Monday, June 13, 2011

A Life on the Ocean (Radio) Wave

Despite the exceedingly large back catalogue the Prof has of Big Finish audios that I’ve promised to listen to, I’ve been taking a bit of a detour into Nu-Who lately, inspired by our rather fun freebie “The Hounds of Artemis”. Having received a £5-off voucher for Audio Go, I decided to once again investigate what else James Goss had been up to. Perusing the extensive Doctor Who collection, I stumbled across “Dead Air”, a Tenth Doctor story which had won a best audio-book of the year award from The Audiobook Store (who?) in 2010. The sample sounded interesting, despite apparently having been recorded a fraction too slow, and for 49p (after using the voucher, obviously) I figured I couldn’t be robbed.

There’s a reason why the sample is too slow, which I won’t spoil for you; it’s another example of Goss playing with the story-telling format to give this audio-only story a little twist. There are overtones of “Blink” and “Empty Child” (no bad thing) in a variation on the base under siege story so beloved by Doctor Who writers over the years, when the Doctor lands on a pirate radio ship in 60s Britain hunting for an escaped super-weapon. There are also touches of Big Finish’s Sapphire and Steel (again, no bad thing), which all helps to create a claustrophobic atmosphere and the certainty that, as with so many of Tennant’s episodes, its all going to end really badly for someone.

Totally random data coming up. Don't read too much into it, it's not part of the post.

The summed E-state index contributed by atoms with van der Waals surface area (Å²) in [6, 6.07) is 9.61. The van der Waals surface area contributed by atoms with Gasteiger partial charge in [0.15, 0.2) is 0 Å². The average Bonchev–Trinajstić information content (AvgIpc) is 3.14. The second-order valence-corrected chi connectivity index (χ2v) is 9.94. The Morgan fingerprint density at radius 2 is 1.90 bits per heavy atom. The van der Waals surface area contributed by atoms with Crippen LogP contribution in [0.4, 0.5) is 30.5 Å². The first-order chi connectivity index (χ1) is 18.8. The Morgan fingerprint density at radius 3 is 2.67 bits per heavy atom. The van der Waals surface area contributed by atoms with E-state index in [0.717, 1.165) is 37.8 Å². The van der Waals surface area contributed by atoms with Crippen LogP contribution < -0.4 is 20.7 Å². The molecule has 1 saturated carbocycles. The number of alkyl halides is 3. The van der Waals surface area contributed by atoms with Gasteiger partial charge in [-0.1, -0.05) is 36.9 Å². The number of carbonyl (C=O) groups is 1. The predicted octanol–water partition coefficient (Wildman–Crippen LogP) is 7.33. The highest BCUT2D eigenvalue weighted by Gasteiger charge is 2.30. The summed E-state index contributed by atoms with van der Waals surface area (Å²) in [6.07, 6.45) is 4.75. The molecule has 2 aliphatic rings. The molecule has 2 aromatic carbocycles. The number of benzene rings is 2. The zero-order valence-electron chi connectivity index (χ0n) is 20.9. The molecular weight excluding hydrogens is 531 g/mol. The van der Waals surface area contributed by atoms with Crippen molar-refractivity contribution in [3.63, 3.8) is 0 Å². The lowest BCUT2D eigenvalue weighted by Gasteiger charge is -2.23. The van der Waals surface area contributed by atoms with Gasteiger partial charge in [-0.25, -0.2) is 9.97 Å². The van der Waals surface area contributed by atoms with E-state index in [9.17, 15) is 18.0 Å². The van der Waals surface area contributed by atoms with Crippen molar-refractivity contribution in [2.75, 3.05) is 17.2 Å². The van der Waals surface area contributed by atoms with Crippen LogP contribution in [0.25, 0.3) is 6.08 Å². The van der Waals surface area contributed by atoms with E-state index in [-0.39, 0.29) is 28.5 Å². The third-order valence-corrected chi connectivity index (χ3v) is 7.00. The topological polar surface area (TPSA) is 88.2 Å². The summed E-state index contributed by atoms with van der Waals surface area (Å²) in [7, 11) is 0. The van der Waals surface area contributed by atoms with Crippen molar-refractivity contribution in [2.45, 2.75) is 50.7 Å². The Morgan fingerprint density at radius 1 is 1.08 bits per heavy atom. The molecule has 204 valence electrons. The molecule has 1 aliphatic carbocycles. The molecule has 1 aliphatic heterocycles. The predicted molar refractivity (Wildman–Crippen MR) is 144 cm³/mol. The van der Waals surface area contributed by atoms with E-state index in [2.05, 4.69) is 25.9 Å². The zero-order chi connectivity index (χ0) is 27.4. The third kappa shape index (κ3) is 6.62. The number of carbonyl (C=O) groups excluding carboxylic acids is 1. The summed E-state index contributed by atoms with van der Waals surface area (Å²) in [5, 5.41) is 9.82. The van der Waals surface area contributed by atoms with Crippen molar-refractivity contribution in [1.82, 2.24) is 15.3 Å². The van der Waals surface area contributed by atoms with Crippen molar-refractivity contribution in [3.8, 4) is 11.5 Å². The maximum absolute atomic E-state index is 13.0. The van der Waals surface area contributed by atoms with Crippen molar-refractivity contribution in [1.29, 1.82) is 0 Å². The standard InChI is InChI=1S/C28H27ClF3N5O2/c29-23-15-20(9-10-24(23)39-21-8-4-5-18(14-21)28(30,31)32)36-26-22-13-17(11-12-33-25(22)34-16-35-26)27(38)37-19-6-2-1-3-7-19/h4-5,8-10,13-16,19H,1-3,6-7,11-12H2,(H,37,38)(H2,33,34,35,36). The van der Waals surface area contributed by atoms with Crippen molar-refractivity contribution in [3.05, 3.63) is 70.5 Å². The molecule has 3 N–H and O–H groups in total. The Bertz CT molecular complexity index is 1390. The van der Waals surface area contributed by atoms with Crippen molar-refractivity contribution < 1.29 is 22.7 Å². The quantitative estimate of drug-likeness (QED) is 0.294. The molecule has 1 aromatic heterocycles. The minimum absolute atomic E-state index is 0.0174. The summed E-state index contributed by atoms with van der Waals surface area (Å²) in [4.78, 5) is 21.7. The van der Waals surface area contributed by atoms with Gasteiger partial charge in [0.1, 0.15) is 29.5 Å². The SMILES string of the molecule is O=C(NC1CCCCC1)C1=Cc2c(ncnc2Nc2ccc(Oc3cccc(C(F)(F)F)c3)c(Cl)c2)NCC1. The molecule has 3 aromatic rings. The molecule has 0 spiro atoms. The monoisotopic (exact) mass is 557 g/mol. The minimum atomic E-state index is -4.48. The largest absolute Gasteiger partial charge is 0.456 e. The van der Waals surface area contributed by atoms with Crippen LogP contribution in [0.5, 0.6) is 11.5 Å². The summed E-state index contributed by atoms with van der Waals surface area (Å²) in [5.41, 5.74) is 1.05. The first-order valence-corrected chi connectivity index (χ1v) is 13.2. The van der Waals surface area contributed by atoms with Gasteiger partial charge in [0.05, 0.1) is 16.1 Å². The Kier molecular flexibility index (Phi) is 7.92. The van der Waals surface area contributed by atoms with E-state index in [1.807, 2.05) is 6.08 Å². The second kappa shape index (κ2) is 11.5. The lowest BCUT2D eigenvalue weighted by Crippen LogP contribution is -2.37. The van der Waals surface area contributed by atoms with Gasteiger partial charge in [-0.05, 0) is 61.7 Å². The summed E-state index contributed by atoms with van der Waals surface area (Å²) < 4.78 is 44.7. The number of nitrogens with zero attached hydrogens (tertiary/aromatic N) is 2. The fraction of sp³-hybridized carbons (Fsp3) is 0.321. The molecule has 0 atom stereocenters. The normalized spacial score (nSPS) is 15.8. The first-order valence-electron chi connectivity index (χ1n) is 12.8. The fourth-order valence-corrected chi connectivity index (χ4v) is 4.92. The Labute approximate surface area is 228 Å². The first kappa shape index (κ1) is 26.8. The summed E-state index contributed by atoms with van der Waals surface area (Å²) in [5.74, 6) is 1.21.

Goss has captured the Tenth’s over-confident manner and glibness to a tee, including his incessant habit of saying sorry without ever actually meaning it, making this feel like a proper Tenth Doctor story. Now Tennant may not always have been my favourite incumbent of the role, but given the right director and story he could and did turn in some great performances. Which is what he does here, giving each of the characters a genuine voice (unlike his replacement, who needs a bit more practice at that sort of thing). Having said that, I enjoyed “The Hounds of Artemis” more, even though “Dead Air” has a much more interesting premise (now there’s perversity for you). Maybe it’s because I find Liverpudlian accents hard to cope with, or because our lovely mate Dave Bulmer had done a superb skit on the resolution mechanism in his "Festive Books on Tape" (here or here) last Crimble (completely unintentionally, it must be said), but “Hounds” just has more charm.

Even if you don’t have a fiver off, it is worth listening to and you will get repeat plays out of it if you want to catch all of the subtle sound effects. As with “Hounds” it’s not very long (almost an hour and a quarter), but if you enjoy Goss’ work, then it’s definitely one to add to the collection.


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